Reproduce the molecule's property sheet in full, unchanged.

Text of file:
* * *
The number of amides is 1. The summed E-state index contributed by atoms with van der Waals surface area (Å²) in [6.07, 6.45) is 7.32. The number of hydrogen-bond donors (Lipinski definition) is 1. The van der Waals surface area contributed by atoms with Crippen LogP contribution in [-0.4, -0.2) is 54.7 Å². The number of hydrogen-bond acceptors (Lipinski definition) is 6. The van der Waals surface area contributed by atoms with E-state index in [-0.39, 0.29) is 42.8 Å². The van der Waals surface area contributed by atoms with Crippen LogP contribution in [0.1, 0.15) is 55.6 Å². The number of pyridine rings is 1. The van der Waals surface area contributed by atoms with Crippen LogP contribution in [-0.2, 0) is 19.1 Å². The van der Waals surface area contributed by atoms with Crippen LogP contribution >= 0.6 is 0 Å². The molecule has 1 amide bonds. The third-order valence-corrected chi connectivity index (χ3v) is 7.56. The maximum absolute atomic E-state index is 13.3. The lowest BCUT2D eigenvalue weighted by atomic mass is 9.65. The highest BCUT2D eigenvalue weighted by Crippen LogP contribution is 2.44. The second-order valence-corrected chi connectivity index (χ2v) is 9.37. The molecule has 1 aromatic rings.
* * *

The number of amides is 1. The summed E-state index contributed by atoms with van der Waals surface area (Å²) in [6.07, 6.45) is 7.32. The number of hydrogen-bond donors (Lipinski definition) is 1. The van der Waals surface area contributed by atoms with Crippen LogP contribution in [-0.4, -0.2) is 54.7 Å². The number of hydrogen-bond acceptors (Lipinski definition) is 6. The van der Waals surface area contributed by atoms with E-state index in [-0.39, 0.29) is 42.8 Å². The van der Waals surface area contributed by atoms with Crippen LogP contribution in [0.1, 0.15) is 55.6 Å². The number of pyridine rings is 1. The van der Waals surface area contributed by atoms with Crippen LogP contribution in [-0.2, 0) is 19.1 Å². The van der Waals surface area contributed by atoms with Crippen LogP contribution >= 0.6 is 0 Å². The molecule has 1 amide bonds. The third-order valence-corrected chi connectivity index (χ3v) is 7.56. The maximum absolute atomic E-state index is 13.3. The lowest BCUT2D eigenvalue weighted by atomic mass is 9.65. The highest BCUT2D eigenvalue weighted by Crippen LogP contribution is 2.44. The second-order valence-corrected chi connectivity index (χ2v) is 9.37. The molecule has 1 aromatic rings.